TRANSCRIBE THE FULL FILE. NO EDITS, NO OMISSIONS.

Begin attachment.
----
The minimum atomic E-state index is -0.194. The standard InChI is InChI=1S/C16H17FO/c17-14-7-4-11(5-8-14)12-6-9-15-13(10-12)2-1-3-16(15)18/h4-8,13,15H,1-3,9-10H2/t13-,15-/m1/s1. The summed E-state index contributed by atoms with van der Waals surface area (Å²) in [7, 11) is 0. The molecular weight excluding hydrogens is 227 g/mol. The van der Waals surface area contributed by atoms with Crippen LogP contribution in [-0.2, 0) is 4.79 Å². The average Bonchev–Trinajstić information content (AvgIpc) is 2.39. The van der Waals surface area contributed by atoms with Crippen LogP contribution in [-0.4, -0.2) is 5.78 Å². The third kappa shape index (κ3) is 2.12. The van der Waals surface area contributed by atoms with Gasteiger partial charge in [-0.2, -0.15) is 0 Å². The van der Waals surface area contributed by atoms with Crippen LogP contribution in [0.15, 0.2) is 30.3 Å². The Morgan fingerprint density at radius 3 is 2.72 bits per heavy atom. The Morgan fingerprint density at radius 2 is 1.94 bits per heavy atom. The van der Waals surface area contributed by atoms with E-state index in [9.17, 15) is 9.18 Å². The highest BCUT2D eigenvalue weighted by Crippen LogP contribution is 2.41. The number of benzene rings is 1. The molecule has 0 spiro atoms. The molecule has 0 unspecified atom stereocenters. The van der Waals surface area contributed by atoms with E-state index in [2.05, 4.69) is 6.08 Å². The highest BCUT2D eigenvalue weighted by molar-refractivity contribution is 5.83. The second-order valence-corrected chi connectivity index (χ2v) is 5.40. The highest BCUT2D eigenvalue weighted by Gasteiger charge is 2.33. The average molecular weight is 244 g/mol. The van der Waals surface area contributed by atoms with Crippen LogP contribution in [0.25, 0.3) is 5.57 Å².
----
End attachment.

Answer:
The minimum atomic E-state index is -0.194. The standard InChI is InChI=1S/C16H17FO/c17-14-7-4-11(5-8-14)12-6-9-15-13(10-12)2-1-3-16(15)18/h4-8,13,15H,1-3,9-10H2/t13-,15-/m1/s1. The summed E-state index contributed by atoms with van der Waals surface area (Å²) in [7, 11) is 0. The molecular weight excluding hydrogens is 227 g/mol. The van der Waals surface area contributed by atoms with Crippen LogP contribution in [-0.2, 0) is 4.79 Å². The average Bonchev–Trinajstić information content (AvgIpc) is 2.39. The van der Waals surface area contributed by atoms with Crippen LogP contribution in [-0.4, -0.2) is 5.78 Å². The third kappa shape index (κ3) is 2.12. The van der Waals surface area contributed by atoms with Gasteiger partial charge in [-0.2, -0.15) is 0 Å². The van der Waals surface area contributed by atoms with Crippen LogP contribution in [0.15, 0.2) is 30.3 Å². The Morgan fingerprint density at radius 3 is 2.72 bits per heavy atom. The Morgan fingerprint density at radius 2 is 1.94 bits per heavy atom. The van der Waals surface area contributed by atoms with E-state index in [9.17, 15) is 9.18 Å². The highest BCUT2D eigenvalue weighted by Crippen LogP contribution is 2.41. The number of benzene rings is 1. The molecule has 0 spiro atoms. The molecule has 0 unspecified atom stereocenters. The van der Waals surface area contributed by atoms with E-state index in [2.05, 4.69) is 6.08 Å². The highest BCUT2D eigenvalue weighted by molar-refractivity contribution is 5.83. The second-order valence-corrected chi connectivity index (χ2v) is 5.40. The highest BCUT2D eigenvalue weighted by Gasteiger charge is 2.33. The average molecular weight is 244 g/mol. The van der Waals surface area contributed by atoms with Crippen LogP contribution in [0.25, 0.3) is 5.57 Å².